Your Investment Wealth Depends On Behavioral Analysis As Much As Fundamental Analysis

Includes: UDOW
by: Peter F. Way, CFA

Maybe more, since Behavioral Analysis examines both the price you pay for investments, particularly equity investments, and the likely price you will ultimately get paid for them. Even if you are a confirmed "passive" investor, you should invest a bit of your time and mental energy in understanding the role being played by Behavioral Analysis [BA].

Fundamental analysis is essential, because it lays the foundation for why prices might be what they sometimes turn out to be. But it does little to tell when, or how likely such outcomes might occur. And as can be shown, both the "when" and the "if" in the challenge becomes a dominant factor in investors' wealth, and its rate of accumulation.

And the ability of fundamental analysis to provide helpful means of comparing the likelihood of one investment versus another reaching some price target before or beyond a given time is yet to be demonstrated. Without that, asset allocation choices or individual portfolio holdings selections become a product of only hopeful aspirations, rather than reasoned choices.

How can Behavioral Analysis Do Any Better, and Why Should It?

First, the why.

When Behavioral Analysis is directed to the actions of qualified, competent participants, to find what they do intelligently and productively, then very useful things can be learned. Unfortunately, most efforts in this field of study focus on the errors humans make, rather than on what they do right.

The equity investment markets provide a very usefully bounded structure for BA to address. That is, firstly, because investing in equities is a game, mankind's second most serious game, next to war. What makes it a game is that all of the actions that can be taken are dependent upon the actions of other players in the game. Every transaction must have an "other side of the trade."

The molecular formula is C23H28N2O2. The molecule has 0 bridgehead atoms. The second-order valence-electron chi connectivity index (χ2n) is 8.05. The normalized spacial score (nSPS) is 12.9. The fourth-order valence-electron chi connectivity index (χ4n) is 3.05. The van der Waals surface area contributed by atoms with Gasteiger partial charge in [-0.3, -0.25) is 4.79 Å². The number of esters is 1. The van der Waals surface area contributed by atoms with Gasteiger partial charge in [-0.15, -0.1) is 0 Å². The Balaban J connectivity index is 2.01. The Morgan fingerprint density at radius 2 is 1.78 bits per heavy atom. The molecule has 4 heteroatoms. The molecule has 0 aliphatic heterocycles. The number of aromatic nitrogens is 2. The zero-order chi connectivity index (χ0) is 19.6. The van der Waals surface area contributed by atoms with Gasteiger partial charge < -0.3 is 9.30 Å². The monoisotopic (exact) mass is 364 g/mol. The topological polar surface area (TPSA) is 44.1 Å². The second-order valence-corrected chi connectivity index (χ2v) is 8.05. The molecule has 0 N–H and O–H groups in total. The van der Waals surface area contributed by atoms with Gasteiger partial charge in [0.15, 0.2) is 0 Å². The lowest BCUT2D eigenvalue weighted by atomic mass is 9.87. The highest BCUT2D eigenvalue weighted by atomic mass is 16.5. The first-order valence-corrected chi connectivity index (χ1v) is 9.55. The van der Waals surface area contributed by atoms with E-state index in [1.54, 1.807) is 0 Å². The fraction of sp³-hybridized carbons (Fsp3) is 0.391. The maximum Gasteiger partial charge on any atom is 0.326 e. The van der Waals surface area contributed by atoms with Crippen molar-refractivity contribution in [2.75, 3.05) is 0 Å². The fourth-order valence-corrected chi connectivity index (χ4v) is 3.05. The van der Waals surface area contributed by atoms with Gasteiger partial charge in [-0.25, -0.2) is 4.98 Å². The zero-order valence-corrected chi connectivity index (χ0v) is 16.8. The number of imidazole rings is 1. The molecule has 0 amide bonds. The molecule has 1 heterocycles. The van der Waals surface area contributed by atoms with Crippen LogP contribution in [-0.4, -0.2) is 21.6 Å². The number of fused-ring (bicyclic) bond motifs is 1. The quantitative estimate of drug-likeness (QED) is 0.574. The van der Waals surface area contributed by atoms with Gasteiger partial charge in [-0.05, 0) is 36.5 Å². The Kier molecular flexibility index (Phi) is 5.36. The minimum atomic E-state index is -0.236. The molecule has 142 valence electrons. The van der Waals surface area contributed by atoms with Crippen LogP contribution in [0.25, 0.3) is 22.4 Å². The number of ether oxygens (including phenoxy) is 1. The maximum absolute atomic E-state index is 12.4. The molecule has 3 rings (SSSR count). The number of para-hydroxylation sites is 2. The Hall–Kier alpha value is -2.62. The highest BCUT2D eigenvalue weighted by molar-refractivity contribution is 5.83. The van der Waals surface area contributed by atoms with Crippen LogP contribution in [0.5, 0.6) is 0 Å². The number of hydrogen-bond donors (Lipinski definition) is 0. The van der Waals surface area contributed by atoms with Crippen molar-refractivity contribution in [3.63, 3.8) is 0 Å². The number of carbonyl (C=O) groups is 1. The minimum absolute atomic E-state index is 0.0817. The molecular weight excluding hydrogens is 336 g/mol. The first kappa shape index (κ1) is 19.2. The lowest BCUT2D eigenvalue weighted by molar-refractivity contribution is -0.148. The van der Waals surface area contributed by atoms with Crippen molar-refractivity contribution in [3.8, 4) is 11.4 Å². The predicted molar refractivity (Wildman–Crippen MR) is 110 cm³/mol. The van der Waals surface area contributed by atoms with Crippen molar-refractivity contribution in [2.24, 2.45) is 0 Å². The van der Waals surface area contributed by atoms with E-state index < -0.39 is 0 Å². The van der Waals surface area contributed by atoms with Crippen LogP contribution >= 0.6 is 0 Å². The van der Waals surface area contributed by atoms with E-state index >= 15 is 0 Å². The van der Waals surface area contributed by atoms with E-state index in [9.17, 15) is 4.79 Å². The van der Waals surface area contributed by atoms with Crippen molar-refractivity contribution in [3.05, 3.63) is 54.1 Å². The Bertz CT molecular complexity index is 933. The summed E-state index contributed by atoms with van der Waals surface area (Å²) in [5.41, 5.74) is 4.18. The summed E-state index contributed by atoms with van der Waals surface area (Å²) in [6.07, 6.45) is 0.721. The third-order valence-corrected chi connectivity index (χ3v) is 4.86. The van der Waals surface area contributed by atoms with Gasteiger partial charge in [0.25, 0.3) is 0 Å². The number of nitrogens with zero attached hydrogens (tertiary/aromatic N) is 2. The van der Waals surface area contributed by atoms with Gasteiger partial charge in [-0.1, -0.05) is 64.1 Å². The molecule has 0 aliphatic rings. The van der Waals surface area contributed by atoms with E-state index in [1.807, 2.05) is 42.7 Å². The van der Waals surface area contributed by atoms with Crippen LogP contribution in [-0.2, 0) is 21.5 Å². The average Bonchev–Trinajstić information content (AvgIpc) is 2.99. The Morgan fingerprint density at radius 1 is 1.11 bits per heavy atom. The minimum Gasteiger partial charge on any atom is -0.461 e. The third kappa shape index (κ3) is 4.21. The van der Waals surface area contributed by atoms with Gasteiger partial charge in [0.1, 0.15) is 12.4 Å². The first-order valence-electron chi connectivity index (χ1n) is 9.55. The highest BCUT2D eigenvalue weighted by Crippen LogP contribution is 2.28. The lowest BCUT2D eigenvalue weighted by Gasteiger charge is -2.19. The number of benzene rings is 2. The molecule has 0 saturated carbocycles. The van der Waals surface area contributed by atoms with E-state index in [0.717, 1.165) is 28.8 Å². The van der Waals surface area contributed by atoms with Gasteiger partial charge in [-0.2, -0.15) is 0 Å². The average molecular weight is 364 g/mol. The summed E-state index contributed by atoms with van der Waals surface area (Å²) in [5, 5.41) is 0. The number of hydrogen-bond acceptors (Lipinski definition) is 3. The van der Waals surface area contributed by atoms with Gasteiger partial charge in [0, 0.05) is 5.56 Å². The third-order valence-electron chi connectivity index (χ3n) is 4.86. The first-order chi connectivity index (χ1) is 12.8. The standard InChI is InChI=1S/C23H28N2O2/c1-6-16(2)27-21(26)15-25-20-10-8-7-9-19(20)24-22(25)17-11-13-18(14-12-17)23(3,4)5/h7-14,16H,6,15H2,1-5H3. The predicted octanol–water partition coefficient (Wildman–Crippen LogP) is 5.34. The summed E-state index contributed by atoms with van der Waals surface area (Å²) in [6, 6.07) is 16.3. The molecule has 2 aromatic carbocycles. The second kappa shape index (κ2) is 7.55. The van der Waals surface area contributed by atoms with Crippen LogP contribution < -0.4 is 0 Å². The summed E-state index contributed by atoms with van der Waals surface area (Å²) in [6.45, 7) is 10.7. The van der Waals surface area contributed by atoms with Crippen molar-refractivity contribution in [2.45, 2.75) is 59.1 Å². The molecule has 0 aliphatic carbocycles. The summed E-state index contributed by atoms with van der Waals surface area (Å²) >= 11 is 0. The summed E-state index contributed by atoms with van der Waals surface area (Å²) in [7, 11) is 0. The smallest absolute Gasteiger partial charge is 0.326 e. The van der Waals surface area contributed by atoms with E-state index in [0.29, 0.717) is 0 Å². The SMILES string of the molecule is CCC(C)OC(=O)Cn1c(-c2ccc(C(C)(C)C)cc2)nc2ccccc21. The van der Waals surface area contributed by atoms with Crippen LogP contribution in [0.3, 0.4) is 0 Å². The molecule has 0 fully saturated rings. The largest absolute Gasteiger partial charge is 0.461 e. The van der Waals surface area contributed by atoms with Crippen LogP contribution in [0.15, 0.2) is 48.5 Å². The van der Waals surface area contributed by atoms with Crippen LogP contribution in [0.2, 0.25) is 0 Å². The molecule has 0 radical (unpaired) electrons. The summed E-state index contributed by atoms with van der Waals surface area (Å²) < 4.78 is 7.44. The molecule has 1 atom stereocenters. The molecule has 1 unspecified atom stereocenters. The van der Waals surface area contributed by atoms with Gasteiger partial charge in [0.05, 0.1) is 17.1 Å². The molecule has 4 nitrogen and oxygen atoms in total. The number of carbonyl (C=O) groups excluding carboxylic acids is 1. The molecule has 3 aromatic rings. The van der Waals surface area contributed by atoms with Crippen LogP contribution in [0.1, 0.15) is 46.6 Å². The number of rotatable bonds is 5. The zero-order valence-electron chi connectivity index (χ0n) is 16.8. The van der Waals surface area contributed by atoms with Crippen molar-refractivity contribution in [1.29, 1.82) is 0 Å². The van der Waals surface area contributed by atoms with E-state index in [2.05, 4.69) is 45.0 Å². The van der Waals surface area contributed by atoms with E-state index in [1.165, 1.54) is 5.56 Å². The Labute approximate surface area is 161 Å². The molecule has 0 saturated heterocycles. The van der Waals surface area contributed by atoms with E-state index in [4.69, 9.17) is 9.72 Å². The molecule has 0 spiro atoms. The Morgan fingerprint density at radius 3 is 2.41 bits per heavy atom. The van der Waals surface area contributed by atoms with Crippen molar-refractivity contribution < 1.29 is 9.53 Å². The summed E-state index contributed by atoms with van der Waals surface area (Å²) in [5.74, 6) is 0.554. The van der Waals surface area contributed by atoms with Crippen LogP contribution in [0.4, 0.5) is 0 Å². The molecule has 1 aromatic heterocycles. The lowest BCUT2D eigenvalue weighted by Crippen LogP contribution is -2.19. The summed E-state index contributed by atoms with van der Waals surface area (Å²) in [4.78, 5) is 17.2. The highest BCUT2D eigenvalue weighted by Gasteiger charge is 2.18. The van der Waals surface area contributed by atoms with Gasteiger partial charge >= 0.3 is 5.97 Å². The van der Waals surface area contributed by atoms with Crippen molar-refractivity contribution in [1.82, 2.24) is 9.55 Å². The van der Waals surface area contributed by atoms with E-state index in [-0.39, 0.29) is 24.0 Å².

As a game, investment markets provide a set of rules of play that must be followed if a transaction is to be cleared, or consummated. Players can be counted upon to follow the rules, with rare exceptions. (i.e. Madoff) Generally accepted scorekeeping practices - annual rates of return - provide a quantitative measure of player progress. Interruptions to that progress provide a qualitative measure of accomplishment, as well as reducing the rate of return.

Secondly, players in this game exercise their freedoms to set their own bounds of satisfaction, and their own styles of conduct (within the rules) to achieve their satisfactions. It is this freedom of choice that helps provide differences of opinion necessary to provide both a buyer and a seller at the same point in time for each transaction.

Equity markets in the U.S., and progressively, worldwide, are developed to the point where many players have assigned the investment task to professional organizations rather than undertaking the activity themselves. The size of assets under control of such organizations is typically vastly larger than that controlled by an average individual investor. Competition for assets to manage in this highly lucrative business encourages the organizations to seek to achieve attractive returns on the capital placed with them. Which in turn prompts them, from time to time, to make changes in the investments that they employ.